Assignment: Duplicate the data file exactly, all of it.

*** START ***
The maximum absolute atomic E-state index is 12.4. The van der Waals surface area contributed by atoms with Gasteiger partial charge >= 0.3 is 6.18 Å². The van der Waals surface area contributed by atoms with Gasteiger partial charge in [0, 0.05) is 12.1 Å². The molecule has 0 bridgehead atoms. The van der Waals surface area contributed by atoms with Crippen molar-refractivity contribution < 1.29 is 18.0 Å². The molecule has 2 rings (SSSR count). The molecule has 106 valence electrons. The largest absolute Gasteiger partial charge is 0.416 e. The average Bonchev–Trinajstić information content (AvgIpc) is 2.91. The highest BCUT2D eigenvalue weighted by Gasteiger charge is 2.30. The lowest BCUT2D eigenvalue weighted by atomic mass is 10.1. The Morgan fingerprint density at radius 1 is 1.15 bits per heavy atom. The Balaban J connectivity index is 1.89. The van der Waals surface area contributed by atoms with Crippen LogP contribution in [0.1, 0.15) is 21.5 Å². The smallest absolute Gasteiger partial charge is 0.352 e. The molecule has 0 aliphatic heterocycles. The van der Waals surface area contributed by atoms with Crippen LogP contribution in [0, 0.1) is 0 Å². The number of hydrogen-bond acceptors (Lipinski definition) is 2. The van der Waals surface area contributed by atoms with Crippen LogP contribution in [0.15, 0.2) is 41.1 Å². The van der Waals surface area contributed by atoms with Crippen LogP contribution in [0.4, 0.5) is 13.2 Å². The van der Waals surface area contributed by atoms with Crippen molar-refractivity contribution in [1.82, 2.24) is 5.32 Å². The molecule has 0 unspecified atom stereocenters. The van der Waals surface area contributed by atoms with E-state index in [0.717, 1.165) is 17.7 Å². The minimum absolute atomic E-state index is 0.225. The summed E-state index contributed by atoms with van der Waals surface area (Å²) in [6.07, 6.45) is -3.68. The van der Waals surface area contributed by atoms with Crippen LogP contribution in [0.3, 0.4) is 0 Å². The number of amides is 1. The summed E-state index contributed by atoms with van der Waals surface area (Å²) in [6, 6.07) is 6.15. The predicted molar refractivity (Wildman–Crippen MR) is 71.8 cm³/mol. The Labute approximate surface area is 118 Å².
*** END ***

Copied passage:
The maximum absolute atomic E-state index is 12.4. The van der Waals surface area contributed by atoms with Gasteiger partial charge >= 0.3 is 6.18 Å². The van der Waals surface area contributed by atoms with Gasteiger partial charge in [0, 0.05) is 12.1 Å². The molecule has 0 bridgehead atoms. The van der Waals surface area contributed by atoms with Crippen molar-refractivity contribution < 1.29 is 18.0 Å². The molecule has 2 rings (SSSR count). The molecule has 106 valence electrons. The largest absolute Gasteiger partial charge is 0.416 e. The average Bonchev–Trinajstić information content (AvgIpc) is 2.91. The highest BCUT2D eigenvalue weighted by Gasteiger charge is 2.30. The lowest BCUT2D eigenvalue weighted by atomic mass is 10.1. The Morgan fingerprint density at radius 1 is 1.15 bits per heavy atom. The Balaban J connectivity index is 1.89. The van der Waals surface area contributed by atoms with Crippen LogP contribution in [0.1, 0.15) is 21.5 Å². The smallest absolute Gasteiger partial charge is 0.352 e. The molecule has 0 aliphatic heterocycles. The van der Waals surface area contributed by atoms with Crippen LogP contribution in [0, 0.1) is 0 Å². The number of hydrogen-bond acceptors (Lipinski definition) is 2. The van der Waals surface area contributed by atoms with Crippen LogP contribution in [0.15, 0.2) is 41.1 Å². The van der Waals surface area contributed by atoms with Crippen LogP contribution in [0.4, 0.5) is 13.2 Å². The van der Waals surface area contributed by atoms with Crippen molar-refractivity contribution in [1.82, 2.24) is 5.32 Å². The molecule has 0 unspecified atom stereocenters. The van der Waals surface area contributed by atoms with E-state index in [0.717, 1.165) is 17.7 Å². The minimum absolute atomic E-state index is 0.225. The summed E-state index contributed by atoms with van der Waals surface area (Å²) in [6.07, 6.45) is -3.68. The van der Waals surface area contributed by atoms with Crippen LogP contribution in [0.3, 0.4) is 0 Å². The number of amides is 1. The summed E-state index contributed by atoms with van der Waals surface area (Å²) in [6, 6.07) is 6.15. The predicted molar refractivity (Wildman–Crippen MR) is 71.8 cm³/mol. The Labute approximate surface area is 118 Å².